This shows how to build a raised pond above ground with wood. This is a good idea if you need better accessibility or cannot dig into the ground. Elevated fish ponds in raised garden beds are the answer.
This is part of a complete guide to garden ponds: 17+ Backyard Pond Ideas and building tips.
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Garden Pond In A Raised Bed
I originally built this small pond in a raised bed at our old house because I wanted a water feature in a narrow strip of garden by the front of our house. We could not dig the soil there due to underground cables so I opted to build up instead. I ended up liking this arrangement much better than an in-ground pond for a number of reasons.
If you would like a larger pond, this show how I built my big, inground pond.
- The height of the pond makes it very easy to access the pond filter pump for regular maintenance.
- It’s very easy to weed the surrounding flower beds.
- You are much less likely to fall in. I tell you this as the person who has fallen into the in-ground pond. Twice.
Before you install a water feature of any kind, check your local bylaws and, better still, use common sense.
You do not want to have any open water where children might play unattended.
In our case, there were no little kids in the neighborhood and regulations permitted ponds up to two feet deep in open areas. Which is still a danger, really.
Our new neighborhood has a lot of small children so our current pond is protected like a swimming pool with a fully-fenced back garden with a locked gate.
You will need
- A pond form or pond liner. Here’s a 300-Gallon Pond Kit with Lighting. My pond is approximately 400 gallons.
- If you use a pond liner, you’ll also need some flat-bottomed rocks or stepping stones to hold the liner lip down around the edge of the pond.
- A recirculating pond pump made for the size of the pond. A 450 gallon pond needs a 450 gph (gallons per hour) pump. Here’s an example of a 400 gph Pond Pump. I always buy my pumps new and keep a spare on hand in case of malfunction. If you have fish, you want to keep the water circulating and healthy year round.
- A raised bed built to fit the pond. There are lots of free instructions online.
- Soil to fill in the space between the pond form and the bed. You’ll want good compost and potting soil for the top 8″ (or more) of soil. If you will be growing fruits or vegetables in this bed, make sure you use food-safe soil. General use potting soil often contains harmful chemicals intended to retain moisture in the soil.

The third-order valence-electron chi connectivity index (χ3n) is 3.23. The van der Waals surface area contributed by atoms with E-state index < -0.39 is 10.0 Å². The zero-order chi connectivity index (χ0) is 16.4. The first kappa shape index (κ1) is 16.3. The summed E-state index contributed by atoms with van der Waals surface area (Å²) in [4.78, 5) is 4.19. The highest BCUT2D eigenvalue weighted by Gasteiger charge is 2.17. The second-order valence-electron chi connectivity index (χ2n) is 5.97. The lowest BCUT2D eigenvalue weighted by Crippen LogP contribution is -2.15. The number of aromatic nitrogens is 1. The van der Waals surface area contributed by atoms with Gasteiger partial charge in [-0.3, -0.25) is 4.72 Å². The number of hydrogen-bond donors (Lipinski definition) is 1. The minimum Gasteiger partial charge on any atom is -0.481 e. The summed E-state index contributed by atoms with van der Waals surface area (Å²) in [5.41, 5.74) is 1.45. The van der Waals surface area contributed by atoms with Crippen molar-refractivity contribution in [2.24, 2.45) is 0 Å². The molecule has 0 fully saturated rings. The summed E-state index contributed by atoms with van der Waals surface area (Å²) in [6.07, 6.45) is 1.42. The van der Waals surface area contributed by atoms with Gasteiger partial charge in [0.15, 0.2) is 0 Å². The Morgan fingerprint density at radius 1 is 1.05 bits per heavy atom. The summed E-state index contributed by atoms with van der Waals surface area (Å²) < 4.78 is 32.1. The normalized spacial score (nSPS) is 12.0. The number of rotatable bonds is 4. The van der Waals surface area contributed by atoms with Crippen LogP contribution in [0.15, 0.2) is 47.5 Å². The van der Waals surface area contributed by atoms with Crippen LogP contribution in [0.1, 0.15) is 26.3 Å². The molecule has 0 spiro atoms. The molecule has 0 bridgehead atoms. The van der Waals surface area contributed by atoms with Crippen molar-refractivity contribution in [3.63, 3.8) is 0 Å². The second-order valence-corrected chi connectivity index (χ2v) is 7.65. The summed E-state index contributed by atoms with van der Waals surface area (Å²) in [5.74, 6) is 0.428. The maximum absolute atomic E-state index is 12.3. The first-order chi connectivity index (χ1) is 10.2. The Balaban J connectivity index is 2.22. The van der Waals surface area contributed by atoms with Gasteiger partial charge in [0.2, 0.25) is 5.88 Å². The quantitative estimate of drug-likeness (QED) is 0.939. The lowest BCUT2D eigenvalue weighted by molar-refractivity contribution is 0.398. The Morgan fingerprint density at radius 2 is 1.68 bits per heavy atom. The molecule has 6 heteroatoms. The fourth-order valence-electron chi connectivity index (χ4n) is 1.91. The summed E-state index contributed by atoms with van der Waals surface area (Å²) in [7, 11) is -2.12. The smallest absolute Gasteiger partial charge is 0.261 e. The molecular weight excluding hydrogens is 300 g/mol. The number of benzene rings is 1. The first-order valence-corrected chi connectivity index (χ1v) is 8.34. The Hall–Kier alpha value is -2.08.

- Access to a GFCI (ground-fault circuit interupter) outdoor electrical outlet for running the pump.
- Aquatic water plants. Look for ‘hardy’ ones. Many of the fancy-schmancy ones are annuals and won’t survive the winter.
- Fish! But don’t buy them until your pond is at least two weeks old. I use ‘feeder fish’ which are sold as live food at the pet store for 10 cents each. They will grow into big, beautiful goldfish.
- Get your pond form or liner first so you know how big the raised bed will need to be.
- Consider the length, width, and height of the raised bed. You want room for plants beside the pond and enough height to fit the depth of the pond.
Plan your raised bed based on the lengths of wood available to avoid wasting off cuts. For example, if you build a 4×8′ bed, you can use eight-foot lengths of wood and have the four-foot pieces cut at the store.
My pond bed was 4×8′ and about 16″ deep. I buried about 8 inches of the pond in the ground, which was as much as I could dig without hitting underground cables. I used the soil I removed for filling in the space around the base of the pond form.
You don’t want a bed much wider than four feet or it becomes very difficult to reach into the pond. Unless you have arms super long arms.
- Build the raised bed. Need to know the best type of wood to choose? See this.
- Insert the pond form.
- Fill in the spaces around the pond form with soil, making sure it fits snugly.
- Figure out how you want to arrange the circulating pump and where the electrical cord will go.
- Remove any soil from the pond.
- Fill with water.
- Wait 2-3 days before adding plants. This allows the chlorine in the water to off-gas (leave the water).
- Wait 2 weeks before adding fish. You want to make sure everything is running properly and allow time for some natural scunge to build up around the inside of the pond. The fish can live off this natural habitat. Nom. Nom. Nom.
- Place plants low down in the pond for the winter.
- So long as you keep the water circulating all winter long, the fish survive. They simply go dormant in cold water. It’s kind of freaky, but cool.
- You can also use a floating de-icer to prevent the pond from freezing over.
For more, see How to Keep Pond Fish Alive in Winter.
~Melissa the Empress of Dirt ♛
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